Teams: news for developers
Note: If you are not a programmer, there is a risk that after reading the first paragraph, your attention will shift from this highly specialized content to the microwave oven manual. Don’t worry: we’ve got something for you too.
Build is Microsoft’s annual conference, where the company presents its news, updates and product plans. It is watched by both entrepreneurs and developers, as well as individual users. This year it was held on May 25-27 and concerned, inter alia, new features of the Teams environment.
We have selected a few curiosities that may be of interest to developers. What’s new in Teamsach?
- Preview of new Microsoft Teams Toolkit features for Visual Studio and Visual Studio Code. These features make Teams easy to build by reducing the amount of code needed, providing instant integration with Microsoft Azure, and accessing data from Microsoft Graph. Some notable new features include Azure Functions integration, a single-line Microsoft Graph client, and streamlined hosting in an integrated development environment (IDE).
- The developer portal – App Studio – to update Teams now gets enhanced features such as network and device access, environment configuration management, peer collaboration via read / write permissions, and links to subscription as a service (SaaS) offers for new Teams.
- Message extensions: are now supported on the web version of Teams (and the web version of Outlook).
- Adaptive Card Integration – Developers can now build an Adaptive Card and deploy it to Microsoft Teams and Outlook using the new universal Action.Execute model. Adaptive cards allow developers to easily share UI data, making the environment consistent across multiple applications and services. Previously, developers had to build two separate Adaptive Cards integrations for Outlook and Teams.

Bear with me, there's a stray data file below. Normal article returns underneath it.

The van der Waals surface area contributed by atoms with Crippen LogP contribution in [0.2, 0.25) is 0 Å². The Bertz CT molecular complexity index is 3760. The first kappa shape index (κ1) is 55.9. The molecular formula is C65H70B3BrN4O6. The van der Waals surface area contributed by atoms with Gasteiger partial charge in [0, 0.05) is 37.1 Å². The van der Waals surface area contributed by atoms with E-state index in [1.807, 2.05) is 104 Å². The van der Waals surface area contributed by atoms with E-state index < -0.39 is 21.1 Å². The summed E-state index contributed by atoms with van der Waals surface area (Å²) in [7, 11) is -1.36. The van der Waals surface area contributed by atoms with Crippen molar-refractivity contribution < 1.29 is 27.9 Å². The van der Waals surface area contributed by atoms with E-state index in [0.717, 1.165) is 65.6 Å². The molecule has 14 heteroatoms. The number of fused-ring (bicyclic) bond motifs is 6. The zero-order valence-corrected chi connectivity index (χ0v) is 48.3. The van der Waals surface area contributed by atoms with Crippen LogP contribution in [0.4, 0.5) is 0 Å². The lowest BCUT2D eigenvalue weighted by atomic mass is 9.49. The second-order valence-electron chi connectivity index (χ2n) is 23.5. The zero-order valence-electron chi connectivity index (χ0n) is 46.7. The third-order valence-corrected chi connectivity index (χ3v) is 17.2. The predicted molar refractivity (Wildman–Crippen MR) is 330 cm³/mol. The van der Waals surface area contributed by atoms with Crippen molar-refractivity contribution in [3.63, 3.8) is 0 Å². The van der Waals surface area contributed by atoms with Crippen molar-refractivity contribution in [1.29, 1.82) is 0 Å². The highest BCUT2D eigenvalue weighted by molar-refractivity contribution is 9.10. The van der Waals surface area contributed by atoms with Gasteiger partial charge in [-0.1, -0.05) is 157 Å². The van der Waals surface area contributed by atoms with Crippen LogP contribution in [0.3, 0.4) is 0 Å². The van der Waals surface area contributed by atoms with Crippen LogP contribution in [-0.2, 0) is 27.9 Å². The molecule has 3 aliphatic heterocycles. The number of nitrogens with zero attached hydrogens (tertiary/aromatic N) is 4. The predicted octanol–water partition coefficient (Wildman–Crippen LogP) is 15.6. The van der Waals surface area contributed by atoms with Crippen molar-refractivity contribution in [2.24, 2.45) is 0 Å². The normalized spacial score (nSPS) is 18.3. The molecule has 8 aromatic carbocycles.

- Fluid framework integration. Fluid components are now available in Microsoft Teams chats in private conversation, but Microsoft intends to expand it to more customers in the coming months. You can edit components in real time or asynchronously and work with Teams and other Office apps. In Teams chat, Fluid compotes allow users to send messages with a table or list that others can contribute and edit. They can also be copied and pasted into Teams chats.
Teams – as a meeting environment – extends its functionalities with:
- Possibility to use the Teams’ engine to create your own meeting system. Developers will be able to connect their app to the meeting itself, not just to Teams as a whole.
- New meeting APIs. Also in preview, they allow you to automate meeting workflows through events such as meeting start and end.
- Extensibility in “together mode”. Coming soon, this feature enables developers to create custom scenes for Teams meetings and share them with users using the simple design environment in the developer portal.
- Media API and consent to a specific resource. Also soon, it will provide developers with real-time access to audio and video streams for transcription, translation, note-taking and insight gathering.
Marcin Kapuściński – Transition Technologies MS S.A.